I couldn’t walk completely upright because of searing pain in my lower back. I fell on my face and somehow hurt my back? Even I’m impressed with that feat. My legs shook and felt inoperable as I stood up. My face throbbed. Today, two days post-fall, my nose has reached new levels of purple, it looks to be spreading to my eyes a bit and my shoulders and upper arms are sore like I lifted weights yesterday during a good, long workout. I didn’t do that. Obviously.

So, there you have it. My no-falling streak starts over as of last Friday. I made it almost 18 months on my feet the last time. I’m gonna try for two years this time. You know I like a good challenge. I’ll try to achieve this goal because my body didn’t really need the additional pain that comes with falling, on top of the regular old pain I’m always feeling. Nor did my face need redecoration of this particular sort.

Only 8 more days until Ocrevus infusion number 2. Let’s hope it does some magic and gives this body a little boost.

My body could use a damn break. And I’m not talking about my nose.

When words fail the writer

Rest in peace, Daddy. You did good.

We all get there eventually, I guess. We all get to the point where you are just so blind with anger and frustration that you don’t even have words to describe how angry you really are. I’m a word girl. I’ve been struggling with words.

I think I may have taken the expressway to my current state but as of this middle of October, I am personally ready to put a lid on 2017. I know, I know. I hate to curse myself too, but hell, I’ve made a career of it thus far and still I’m here. So, go on, Universe, give it to me. Pour on a load more misery, a tad more challenge, a little more what the eff. Oh wait. You already have because you’re kind of an asshole.

I remember that now.

I hate feeling sorry for myself. I like to be the plucky, looking-always-on-the-bright-side kinda girl you all have been getting to know (or for some of you, who have known me for years and years) but at times, more times than I’d like to admit so far in 2017, even I get to the point where I have had enough. I have had enough.

This disease is a bitch. She lets you get all positive for like 20 minutes then you find yourself calling a friend for an escort to the office from the parking garage just across the street because you get dizzy when you actually try crossing the street (looking both ways…easier said than done for me at present).

You think your relapse has come to an end…but shit keeps going awry and life keeps happening (and eventually death happens too) and whoa. Is it possibly the truest statement ever made by some very wise and sage and learned medical professional that stress can magnify the symptoms of multiple sclerosis? Why, yes. Yes, it is. Stress is the devil.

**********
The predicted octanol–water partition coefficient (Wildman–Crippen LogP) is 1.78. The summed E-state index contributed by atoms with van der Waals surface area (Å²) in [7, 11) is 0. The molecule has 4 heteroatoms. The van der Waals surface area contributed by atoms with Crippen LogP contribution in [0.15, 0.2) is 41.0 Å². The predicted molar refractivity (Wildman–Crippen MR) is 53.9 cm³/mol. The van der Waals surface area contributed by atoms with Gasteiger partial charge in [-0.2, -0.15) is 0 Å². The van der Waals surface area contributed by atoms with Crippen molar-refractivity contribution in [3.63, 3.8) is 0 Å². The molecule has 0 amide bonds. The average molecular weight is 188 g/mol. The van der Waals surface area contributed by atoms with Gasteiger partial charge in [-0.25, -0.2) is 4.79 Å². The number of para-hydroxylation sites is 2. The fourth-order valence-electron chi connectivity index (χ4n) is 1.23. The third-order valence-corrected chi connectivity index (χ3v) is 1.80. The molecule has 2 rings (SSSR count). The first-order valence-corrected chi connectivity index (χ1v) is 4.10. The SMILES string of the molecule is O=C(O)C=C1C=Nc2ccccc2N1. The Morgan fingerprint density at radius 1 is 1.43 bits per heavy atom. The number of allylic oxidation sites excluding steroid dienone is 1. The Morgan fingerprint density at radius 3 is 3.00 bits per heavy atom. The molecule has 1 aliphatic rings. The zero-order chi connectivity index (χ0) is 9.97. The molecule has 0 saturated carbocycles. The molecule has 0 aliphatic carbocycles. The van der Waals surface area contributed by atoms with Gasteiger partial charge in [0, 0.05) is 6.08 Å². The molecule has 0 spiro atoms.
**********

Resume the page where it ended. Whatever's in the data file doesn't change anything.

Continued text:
I laugh in the face of stress! Or, I should say, I used to. Now I am stress’s bitch. Stress turned my legs into tree trunks, my body into a throbbing ball of intense pain, trembling like a rubber band stretched a little too tightly, ready to snap…and on top of that, drugs designed to keep me awake actually made me manic. Manic. At the funeral home where your beloved father is laying at rest in an open casket. Super appropriate. Thanks Provigil. You kept me from falling over but you also made me into a fast-talking, loud-talking, super-energetic ball of obnoxious at my own father’s viewing. Probably not the tone one should have going into such a horrible, sad event.

By the end of the night (it lasted five hours…just five hours where I was mostly able to sit) my entire body was shaking. I fidgeted around up and down, down and up, changing positions in my chair just trying to hide the pain I was in, weird smile plastered on my face. Once it was over and the people were gone, I couldn’t hide my shaking hands and my trembling legs. I barely made it to my car. I knew what was coming.

On top of being incredibly sad, after saying good bye to her husband of 56 years, now my mother would be worried about me on top of it. I thought I could hide it better. I was wrong. I used to be able to fake just about anything! Now I can’t. I had to arrange for help when I finally got home getting to my house from my own driveway (much less than the dreaded 100 feet) because there was nothing to hold on to between my car and my house and I didn’t think I’d make it. I’m very lucky that I have people in my life who come running when I call for emergency help. Who are willing to hug me for a while as I sit in my kitchen and sob, like a crazy person, not because my father was gone but because I couldn’t even not think about MS long enough to realize that my father was gone.

MS is always and will always be hanging around my neck like a fucking anchor, waiting to drag me down to the bottom where I probably won’t be able to get back up once I’m there. Even when everyone tells me it will get better! Stay positive! It won’t be like this forever…I hear the little voice inside of my head saying, “Um…but what if it is? What if it just keeps getting worse?” I see that happening out there too, folks, and this isn’t looking good from where I’m sitting (un-showered) trying to blend into the scenery so nobody notices. What if this is as good as it gets?